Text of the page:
DAC secures ninety per cent payment of legal fees for Independent Insurance policyholders

The policyholders of collapsed insurer Independent Insurance are inching towards an agreement over payment of their legal costs

An agreement has been reached for private policyholders, but their corporate counterparts will have to sweat out a High Court test case to find out if they can recover the costs.
The insurer went into provisional liquidation in June last year. After nine months of negotiations, the Financial Services Compensation Scheme (FSCS) has agreed to pay pre-liquidation legal costs for 90 per cent of the private policyholders.
The FSCS, successor to the Policyholders Protection Board, has decided in principle to pay around £2m in outstanding legal fees. Had the arrangement not been made, some 1,500 private policyholders would have been forced to cough up. Independent’s panel firms – Davies Arnold Cooper (DAC), Berrymans Lace Mawer and Davies Lavery – have been sorting out the agreement, with DAC partner Gerald O’Mahoney leading the negotiations.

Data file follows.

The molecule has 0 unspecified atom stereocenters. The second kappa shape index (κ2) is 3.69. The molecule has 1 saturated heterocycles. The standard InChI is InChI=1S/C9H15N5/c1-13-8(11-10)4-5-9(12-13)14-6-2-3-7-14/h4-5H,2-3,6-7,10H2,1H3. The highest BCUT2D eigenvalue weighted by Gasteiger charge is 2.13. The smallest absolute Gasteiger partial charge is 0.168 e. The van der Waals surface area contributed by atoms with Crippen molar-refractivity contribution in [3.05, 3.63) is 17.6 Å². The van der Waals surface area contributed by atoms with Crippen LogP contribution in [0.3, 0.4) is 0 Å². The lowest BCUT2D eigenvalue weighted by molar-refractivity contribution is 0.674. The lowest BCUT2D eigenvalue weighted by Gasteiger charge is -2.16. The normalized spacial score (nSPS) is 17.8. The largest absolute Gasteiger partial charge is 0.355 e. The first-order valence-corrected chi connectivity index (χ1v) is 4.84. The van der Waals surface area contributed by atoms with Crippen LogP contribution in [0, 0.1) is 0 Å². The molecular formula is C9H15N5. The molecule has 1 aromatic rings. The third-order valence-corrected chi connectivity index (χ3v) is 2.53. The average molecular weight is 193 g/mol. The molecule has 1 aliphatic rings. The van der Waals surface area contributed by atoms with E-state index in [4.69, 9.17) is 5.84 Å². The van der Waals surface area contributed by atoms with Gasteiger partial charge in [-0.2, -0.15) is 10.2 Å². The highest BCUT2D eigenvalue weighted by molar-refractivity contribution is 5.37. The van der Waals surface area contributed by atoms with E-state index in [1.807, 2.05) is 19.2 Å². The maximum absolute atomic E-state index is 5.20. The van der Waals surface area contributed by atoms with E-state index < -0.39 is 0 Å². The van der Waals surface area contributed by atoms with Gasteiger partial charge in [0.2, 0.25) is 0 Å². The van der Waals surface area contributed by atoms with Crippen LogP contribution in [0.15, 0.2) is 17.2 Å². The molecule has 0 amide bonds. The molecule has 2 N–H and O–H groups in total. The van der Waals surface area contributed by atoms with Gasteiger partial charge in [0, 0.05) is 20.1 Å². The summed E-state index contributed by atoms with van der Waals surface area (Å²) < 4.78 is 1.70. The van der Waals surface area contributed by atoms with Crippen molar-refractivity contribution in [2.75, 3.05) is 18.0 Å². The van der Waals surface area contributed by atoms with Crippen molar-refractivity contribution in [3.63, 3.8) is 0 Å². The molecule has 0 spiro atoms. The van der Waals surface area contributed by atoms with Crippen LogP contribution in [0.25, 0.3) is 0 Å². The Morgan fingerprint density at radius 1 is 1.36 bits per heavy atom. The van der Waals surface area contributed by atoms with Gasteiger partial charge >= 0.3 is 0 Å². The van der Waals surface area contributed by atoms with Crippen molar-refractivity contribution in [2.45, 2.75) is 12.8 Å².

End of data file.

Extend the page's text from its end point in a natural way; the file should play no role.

He said: “While we’re pleased to have secured 90 per cent of the legal fees for private policyholders, we’ll continue to fight for corporate policyholders on compulsory insurance policies, who should also have their pre-liquidation legal fees met in full. It’s for this reason that we’re going to the High Court for a final decision.”
Who should pay the £2.5m fees incurred on compulsory policies by Independent’s 2,000 corporate policyholders has not yet been resolved. DAC is taking a test case to the High Court in an effort to get a precedent-setting judgment. O’Mahoney said: “The FSCS believe that the 1975 act protects third-party victims. We say it protects policyholders – that’s why it’s called the Policyholders Protection Act.” DAC has instructed Colin Edelman QC of Devereux Chambers to argue its case. Herbert Smith is advising the FSCS.
Sorting out this issue is of paramount importance for the three panel firms. When Independent collapsed, Davies Lavery lost a client that accounted for a quarter of its business and DAC lost one of its top two personal injury clients.
An arrangement with provisional liquidator Dan Schwarzmann at PricewaterhouseCoopers meant that fees for run-off work would be met, but costs incurred pre-liquidation remained contentious.